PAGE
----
So I've mentioned Anathema Online and Legend in the past, but I'll step back and re-explain what they were, in the spirit of starting afresh.
Anathema Online was my attempt at taking freeform roleplay to the next level - basically an MMORPG for writers, with the structure of a proper game, and the freedom of roleplaying. Players could create characters (represented with avatars) and move around the game world (between rooms, buildings, towns). They could open businesses like restaurants or shops, sell custom clothing for avatars, and also craft weapons and armour. Of course there was a combat system as well, but eventually siege warfare entered the game as whole towns and kingdoms started going to war against one another. It ran between November 2006 and October 2008, just short of a full two years. Our largest user base at any given time was at best a measly 30 players, but people seemed to enjoy it well enough.
Of course, it cannot be ignored that AO quickly fell victim to feature creep, as we expanded the game in order to cater to growing needs and concerns. When I finally decided to close the game, it was not only because the player count waned, but also because I felt that development was becoming far too messy. The HTML/CSS was nowhere near standards compliant, the code was inefficient and the database was poorly structured. It was all a learning experience, after all - my first major PHP/MySQL based project, and for having developed it while in high school, I'm still rather impressed with myself.
Legend was intended to be its successor. While it followed a similar structure, the design was significantly more geared towards a structure game, on occasion sacrificing player freedom in certain areas. This was intended to be my attempt at building a cleaner, more functional version of AO - however, development was shaky, and I often had to put it down for months at a time in order to focus on school work. My goals were far too lofty, and the world I was attempting to create was too vast. Recently, I decided to abandon this project. Once school ended and I got a chance to sit down and look at the code, I realized that there was just too much. Continuing would only result in more complication.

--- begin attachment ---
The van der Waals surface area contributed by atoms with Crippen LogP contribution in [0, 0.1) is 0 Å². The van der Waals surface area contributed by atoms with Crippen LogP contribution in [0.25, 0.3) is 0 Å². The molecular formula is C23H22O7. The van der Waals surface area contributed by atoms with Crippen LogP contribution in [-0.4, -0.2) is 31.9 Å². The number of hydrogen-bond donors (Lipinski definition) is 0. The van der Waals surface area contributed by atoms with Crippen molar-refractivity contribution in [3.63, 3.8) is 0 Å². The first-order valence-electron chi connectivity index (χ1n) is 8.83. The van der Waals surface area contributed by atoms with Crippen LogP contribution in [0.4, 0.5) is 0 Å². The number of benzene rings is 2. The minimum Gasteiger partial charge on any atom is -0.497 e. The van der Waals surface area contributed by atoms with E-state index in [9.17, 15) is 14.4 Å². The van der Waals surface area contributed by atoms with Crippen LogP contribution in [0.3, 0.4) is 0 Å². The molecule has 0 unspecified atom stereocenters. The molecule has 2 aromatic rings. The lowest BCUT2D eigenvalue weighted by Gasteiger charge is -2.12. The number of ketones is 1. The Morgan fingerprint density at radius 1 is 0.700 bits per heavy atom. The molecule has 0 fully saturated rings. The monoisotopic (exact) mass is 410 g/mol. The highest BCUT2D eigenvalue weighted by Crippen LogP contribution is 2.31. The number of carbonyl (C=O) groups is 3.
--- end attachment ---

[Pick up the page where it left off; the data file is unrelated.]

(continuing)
So now, I've stepped back. I'm not bothered by having to abandon Legend - rather I see it as a learning experience, that will fuel my last attempt at a game of this nature. It's a fact - developing a text-based game does not easily contribute in a positive manner to one's portfolio. It may have when I was in high school, but these days employers just give you funny looks. But that said, I genuinely enjoyed playing AO, and I'd like to be able to do it again. This is no longer a matter of building something to impress people, but rather to build something that will make me happy.
Age of Avarice, as it will likely be named, will for the most part be Legend simplified. Rather than building a new world with fresh lore, we will go back to explore the events following a major war in Anathema Online. The city of Avaricia will be fresh out of a war that left it in a state of disarray. With faith in the King shaken, the military has risen up against the monarchy, and besieged the palace. In order to focus their efforts on capturing the throne, the lower town has been abandoned to all but anarchy, with gangs rising to overshadow the paltry local watch. The whole city is up for grabs, and any player is free to make an attempt at claiming it.
On top of the game, we are looking to include a bit of metagame that allows players to contribute to the depth and breadth of the world itself. Just as they could in AO, they will be able to create clothing, although this time around it will be clothing designs that will be sold in-world through official guilds or some other such entity. This way characters will be able to purchase designs, and given that they have the appropriate skill level and ingredients (set by staff when approving the design), they will be able to create the item and stock it in a shop. A similar system will be used for anything between cooking recipes, stories and songs for bards, and even spell concepts. By contributing to the world itself, players will earn points/gold/what-have-you at the account level (out of character), which they will then be able to spend in a metagame shop. Here they will be able to purchase particularly special items, such as one-off potions to temporarily increase certain stats, treasure maps and magical artifacts.
Thanks to a potential large-scale project contract I may or may not be working on, I was taking a look at CodeIgniter (light-weight PHP framework) yesterday. I've never worked with PHP frameworks before, and looking over the documentation shows how different the workflow would be (it relies on a strict MVC architecture). Still, CodeIgniter looks very promising, and I'm interested in using it with Age of Avarice. But first, I need to settle on a website design!